New York State’s Mind-Boggling Economic Irrationality

Michael Bloomberg is an economically rational animal. The

federal government has half a billion dollars or so that it would love to throw

at a New York City congestion-pricing scheme. So Bloomberg put together such

a scheme. Result: half a billion dollars in free money! Or, not so much. For

of course this isn’t just New York City, home of bankers and economists and

billionaires who know a good opportunity when they see one. This is New York

State, home of ridiculously

arcane politics, a place where a personal beef between the governor and

the senate majority leader carries much greater weight than any federal dollars.

This is New York State, where one man, Shelly Silver, whose

constituents almost without exception support the congestion charge, will happily

watch it wither on the vine for reasons which even the New York Times editorial

page can’t

begin to fathom.

Insofar as there’s formal, reasoned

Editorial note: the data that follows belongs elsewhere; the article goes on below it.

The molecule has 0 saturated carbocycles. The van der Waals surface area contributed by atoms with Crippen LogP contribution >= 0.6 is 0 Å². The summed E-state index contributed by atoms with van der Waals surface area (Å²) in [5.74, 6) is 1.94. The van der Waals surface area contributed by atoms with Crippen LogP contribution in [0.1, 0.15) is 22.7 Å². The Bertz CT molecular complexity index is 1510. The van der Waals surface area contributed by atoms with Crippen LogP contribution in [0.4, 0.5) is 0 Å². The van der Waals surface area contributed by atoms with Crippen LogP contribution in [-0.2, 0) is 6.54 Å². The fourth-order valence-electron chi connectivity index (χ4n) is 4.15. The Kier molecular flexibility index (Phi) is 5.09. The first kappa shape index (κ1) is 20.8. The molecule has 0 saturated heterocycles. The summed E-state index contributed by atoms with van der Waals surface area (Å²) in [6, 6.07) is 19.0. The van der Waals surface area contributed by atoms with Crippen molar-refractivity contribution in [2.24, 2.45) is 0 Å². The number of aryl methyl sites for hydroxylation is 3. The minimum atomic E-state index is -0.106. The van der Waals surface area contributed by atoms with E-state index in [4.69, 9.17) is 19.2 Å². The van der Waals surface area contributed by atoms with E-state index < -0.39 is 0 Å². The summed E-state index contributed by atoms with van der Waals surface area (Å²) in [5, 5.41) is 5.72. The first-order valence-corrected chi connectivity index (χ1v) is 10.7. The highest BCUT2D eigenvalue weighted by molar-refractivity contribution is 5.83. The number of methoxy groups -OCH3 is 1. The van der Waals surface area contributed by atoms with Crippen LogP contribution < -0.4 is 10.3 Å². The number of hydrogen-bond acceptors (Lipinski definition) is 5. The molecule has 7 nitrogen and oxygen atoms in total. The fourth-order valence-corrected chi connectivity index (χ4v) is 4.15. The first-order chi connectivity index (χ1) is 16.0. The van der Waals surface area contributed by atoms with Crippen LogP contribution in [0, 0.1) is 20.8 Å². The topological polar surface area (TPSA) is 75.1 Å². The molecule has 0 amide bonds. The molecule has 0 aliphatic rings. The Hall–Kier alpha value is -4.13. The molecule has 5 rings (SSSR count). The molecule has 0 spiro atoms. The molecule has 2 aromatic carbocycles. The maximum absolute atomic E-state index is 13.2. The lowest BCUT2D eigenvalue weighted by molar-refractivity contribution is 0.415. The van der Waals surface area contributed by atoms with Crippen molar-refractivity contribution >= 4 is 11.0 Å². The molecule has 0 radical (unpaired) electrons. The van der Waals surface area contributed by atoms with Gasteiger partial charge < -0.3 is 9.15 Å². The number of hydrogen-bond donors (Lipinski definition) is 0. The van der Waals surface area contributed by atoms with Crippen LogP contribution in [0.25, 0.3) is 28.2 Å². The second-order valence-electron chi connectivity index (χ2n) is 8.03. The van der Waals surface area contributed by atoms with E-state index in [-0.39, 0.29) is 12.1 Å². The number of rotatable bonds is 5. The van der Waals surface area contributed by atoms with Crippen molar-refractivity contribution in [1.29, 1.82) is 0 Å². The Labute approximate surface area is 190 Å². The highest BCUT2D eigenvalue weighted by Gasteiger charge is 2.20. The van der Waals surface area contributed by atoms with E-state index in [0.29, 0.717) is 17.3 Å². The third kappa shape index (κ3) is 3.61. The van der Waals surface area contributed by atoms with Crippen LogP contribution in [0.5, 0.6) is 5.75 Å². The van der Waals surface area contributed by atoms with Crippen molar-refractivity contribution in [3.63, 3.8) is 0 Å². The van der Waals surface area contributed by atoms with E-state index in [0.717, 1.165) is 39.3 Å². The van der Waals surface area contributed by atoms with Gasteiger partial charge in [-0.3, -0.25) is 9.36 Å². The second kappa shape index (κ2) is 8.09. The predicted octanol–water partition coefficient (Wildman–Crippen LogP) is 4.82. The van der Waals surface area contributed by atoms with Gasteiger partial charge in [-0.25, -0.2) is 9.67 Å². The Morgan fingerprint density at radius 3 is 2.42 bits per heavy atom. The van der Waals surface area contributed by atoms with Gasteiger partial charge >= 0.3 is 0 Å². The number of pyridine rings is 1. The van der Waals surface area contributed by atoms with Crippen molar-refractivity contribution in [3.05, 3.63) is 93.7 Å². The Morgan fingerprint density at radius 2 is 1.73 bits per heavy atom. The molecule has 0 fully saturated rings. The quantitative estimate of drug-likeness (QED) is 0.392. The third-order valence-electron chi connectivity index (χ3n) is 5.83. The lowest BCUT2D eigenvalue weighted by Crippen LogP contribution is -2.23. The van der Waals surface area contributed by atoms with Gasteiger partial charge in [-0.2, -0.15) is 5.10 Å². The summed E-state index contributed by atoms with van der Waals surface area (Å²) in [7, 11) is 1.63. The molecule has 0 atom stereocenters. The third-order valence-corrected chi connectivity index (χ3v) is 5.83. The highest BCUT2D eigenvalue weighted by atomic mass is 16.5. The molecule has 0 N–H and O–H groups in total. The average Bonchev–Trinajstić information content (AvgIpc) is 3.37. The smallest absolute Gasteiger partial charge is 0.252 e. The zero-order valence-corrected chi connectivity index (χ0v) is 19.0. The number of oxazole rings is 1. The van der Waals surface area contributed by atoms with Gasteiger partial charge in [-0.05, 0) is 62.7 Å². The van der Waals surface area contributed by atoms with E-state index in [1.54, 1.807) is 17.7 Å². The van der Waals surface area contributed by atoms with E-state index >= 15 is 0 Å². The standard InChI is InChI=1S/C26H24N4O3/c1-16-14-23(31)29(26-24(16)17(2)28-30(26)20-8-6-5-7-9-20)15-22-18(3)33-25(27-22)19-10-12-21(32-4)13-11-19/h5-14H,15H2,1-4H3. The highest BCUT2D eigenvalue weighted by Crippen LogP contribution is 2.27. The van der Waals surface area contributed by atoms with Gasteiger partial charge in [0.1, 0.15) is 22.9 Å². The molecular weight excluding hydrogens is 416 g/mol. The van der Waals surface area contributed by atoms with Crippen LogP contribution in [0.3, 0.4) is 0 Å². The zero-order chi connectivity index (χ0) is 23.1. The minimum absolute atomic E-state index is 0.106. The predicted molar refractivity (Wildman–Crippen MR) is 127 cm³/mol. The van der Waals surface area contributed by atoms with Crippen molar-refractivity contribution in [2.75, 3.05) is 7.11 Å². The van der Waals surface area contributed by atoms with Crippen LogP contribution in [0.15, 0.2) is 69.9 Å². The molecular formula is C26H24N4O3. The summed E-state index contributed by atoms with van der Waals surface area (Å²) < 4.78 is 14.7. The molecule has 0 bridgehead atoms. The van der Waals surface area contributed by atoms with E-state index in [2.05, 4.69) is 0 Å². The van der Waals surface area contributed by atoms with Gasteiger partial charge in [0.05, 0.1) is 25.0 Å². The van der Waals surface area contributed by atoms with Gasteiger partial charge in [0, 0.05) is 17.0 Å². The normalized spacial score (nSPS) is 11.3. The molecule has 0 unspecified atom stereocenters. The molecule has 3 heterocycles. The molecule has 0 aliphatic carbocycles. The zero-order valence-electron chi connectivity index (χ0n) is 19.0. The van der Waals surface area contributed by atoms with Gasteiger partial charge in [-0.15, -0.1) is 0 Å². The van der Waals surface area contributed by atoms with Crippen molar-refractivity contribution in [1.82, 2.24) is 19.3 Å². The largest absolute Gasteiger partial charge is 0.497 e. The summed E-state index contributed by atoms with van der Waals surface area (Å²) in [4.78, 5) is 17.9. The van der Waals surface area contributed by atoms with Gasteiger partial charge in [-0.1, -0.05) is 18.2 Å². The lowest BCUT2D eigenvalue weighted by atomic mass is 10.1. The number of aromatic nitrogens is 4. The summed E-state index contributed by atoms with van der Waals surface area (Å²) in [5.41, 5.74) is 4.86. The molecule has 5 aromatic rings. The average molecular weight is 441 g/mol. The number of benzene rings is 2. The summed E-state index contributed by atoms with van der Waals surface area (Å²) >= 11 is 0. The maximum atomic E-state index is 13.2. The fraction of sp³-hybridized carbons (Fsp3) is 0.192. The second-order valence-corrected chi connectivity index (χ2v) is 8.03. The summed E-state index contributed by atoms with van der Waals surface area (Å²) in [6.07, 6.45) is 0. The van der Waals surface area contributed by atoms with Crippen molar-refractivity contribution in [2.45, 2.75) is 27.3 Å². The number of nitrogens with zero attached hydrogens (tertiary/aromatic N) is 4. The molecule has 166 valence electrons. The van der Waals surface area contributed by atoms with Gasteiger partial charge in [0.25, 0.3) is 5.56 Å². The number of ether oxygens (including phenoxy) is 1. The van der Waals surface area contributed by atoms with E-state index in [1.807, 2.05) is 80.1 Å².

opposition to the congestion charge, it’s being led by assemblyman Richard

Brodsky, who (aside from getting huge campaign contributions from the

owners of Manhattan parking garages) is quibbling

over such minor details as the exact cross street at which the congestion charge

will start, and the exact hours during which it will be in effect.

Of course, if Brodsky actually cared about those details, he’d make sure that

New York got the $500 million from the Feds first, and would then try to use

that money as best he could. But in New York State, there’s precious little

in the way of economically rational thought: much better that the city lose

half a billion bucks than that it should have the opportunity of reducing the

enormous costs in terms of time and money and health that are paid by New Yorkers

every day while negotiating traffic jams and belching cars.

Question for Tyler Cowen, or anybody else who likes to use

economics to explain human behavior: Why on earth would the New York state assembly

leave $500 million lying on the table like this? All they need to do is approve

in a timely manner a plan which will happen anyway. And why is Silver, in particular,

being so spectacularly unhelpful? I said

back in 2003 that New York behaves much like a dysfunctional Latin American

nation. Since then, most Latin nations have got their act together, certainly

in terms of fiscal policy. New York, meanwhile, has gotten precisely nowhere.

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